Thursday, June 5, 2014

It's Tough Being a Parrot: Part Deux

This is why we could never be a parrot. Our male Blue and Gold macaw parrot Aboo sports some pretty impressive tail feather sheaths on his new tail feathers, easily the size of a pencil. Just imagine having pencils sticking out of your butt. No thanks.

When new feathers first grow out they are protected by a keratin sheath which eventually is chewed off by the parrot. Keratin is the same material making up our hair and finger and toe nails.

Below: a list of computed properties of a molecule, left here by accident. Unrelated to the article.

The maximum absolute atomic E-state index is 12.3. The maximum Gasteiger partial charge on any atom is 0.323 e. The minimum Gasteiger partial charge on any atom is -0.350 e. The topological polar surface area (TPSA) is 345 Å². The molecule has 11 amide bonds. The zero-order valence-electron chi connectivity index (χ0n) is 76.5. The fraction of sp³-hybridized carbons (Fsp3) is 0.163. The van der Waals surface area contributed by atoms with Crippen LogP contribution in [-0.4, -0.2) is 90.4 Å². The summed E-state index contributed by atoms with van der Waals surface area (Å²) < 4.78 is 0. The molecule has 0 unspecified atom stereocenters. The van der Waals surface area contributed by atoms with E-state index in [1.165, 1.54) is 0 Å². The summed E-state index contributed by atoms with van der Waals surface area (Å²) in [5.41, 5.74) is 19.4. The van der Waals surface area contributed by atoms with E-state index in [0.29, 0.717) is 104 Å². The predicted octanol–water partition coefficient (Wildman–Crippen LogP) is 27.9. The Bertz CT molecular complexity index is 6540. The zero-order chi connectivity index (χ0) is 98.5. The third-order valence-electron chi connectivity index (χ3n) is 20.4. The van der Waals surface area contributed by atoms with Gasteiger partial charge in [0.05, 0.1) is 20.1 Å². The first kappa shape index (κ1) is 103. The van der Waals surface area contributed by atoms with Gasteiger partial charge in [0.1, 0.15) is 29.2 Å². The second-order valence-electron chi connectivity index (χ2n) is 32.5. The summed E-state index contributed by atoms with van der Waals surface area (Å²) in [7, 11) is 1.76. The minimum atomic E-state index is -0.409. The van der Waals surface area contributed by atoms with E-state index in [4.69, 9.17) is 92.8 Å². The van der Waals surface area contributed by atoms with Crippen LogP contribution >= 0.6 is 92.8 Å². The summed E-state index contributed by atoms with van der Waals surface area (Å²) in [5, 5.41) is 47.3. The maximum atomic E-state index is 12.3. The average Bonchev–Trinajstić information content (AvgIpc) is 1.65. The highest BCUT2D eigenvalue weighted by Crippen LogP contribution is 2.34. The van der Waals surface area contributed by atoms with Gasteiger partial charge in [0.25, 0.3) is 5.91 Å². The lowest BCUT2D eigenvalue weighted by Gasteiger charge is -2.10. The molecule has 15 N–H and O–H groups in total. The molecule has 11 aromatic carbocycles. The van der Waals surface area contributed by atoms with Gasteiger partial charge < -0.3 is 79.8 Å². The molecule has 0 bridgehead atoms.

New feathers are also called pin feathers or blood feathers. The pin feather has a blood supply flowing through it. If the pin feather is damaged, a bird can bleed heavily. As the pin feather grows longer, the blood supply is concentrated in only the base of the shaft, and the tip of the shaft encases the feather itself. As moulting birds preen, they remove the sheath, and the feather unfurls.

Dried blood shaft from inside one of our male Blue and Gold macaw Aboo's tail feather sheaths.

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